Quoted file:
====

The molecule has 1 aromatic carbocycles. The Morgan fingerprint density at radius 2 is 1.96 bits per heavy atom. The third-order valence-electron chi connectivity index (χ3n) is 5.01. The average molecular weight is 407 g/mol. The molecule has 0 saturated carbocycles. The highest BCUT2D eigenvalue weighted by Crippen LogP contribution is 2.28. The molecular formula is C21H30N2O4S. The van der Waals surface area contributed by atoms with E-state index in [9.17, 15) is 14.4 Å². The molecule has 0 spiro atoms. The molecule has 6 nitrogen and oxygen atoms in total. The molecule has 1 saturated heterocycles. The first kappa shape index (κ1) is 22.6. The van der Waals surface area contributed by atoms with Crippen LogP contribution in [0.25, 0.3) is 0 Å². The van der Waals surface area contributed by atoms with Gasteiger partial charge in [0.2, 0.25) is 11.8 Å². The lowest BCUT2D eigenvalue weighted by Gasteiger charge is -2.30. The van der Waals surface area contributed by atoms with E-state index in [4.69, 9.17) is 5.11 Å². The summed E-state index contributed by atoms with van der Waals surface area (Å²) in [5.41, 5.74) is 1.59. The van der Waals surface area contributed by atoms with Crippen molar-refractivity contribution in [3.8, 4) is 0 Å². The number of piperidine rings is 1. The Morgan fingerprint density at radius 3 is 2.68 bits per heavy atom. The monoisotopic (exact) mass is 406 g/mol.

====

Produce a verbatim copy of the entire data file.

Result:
The molecule has 1 aromatic carbocycles. The Morgan fingerprint density at radius 2 is 1.96 bits per heavy atom. The third-order valence-electron chi connectivity index (χ3n) is 5.01. The average molecular weight is 407 g/mol. The molecule has 0 saturated carbocycles. The highest BCUT2D eigenvalue weighted by Crippen LogP contribution is 2.28. The molecular formula is C21H30N2O4S. The van der Waals surface area contributed by atoms with E-state index in [9.17, 15) is 14.4 Å². The molecule has 0 spiro atoms. The molecule has 6 nitrogen and oxygen atoms in total. The molecule has 1 saturated heterocycles. The first kappa shape index (κ1) is 22.6. The van der Waals surface area contributed by atoms with Crippen LogP contribution in [0.25, 0.3) is 0 Å². The van der Waals surface area contributed by atoms with Gasteiger partial charge in [0.2, 0.25) is 11.8 Å². The lowest BCUT2D eigenvalue weighted by Gasteiger charge is -2.30. The van der Waals surface area contributed by atoms with E-state index in [4.69, 9.17) is 5.11 Å². The summed E-state index contributed by atoms with van der Waals surface area (Å²) in [5.41, 5.74) is 1.59. The van der Waals surface area contributed by atoms with Crippen molar-refractivity contribution in [3.8, 4) is 0 Å². The number of piperidine rings is 1. The Morgan fingerprint density at radius 3 is 2.68 bits per heavy atom. The monoisotopic (exact) mass is 406 g/mol.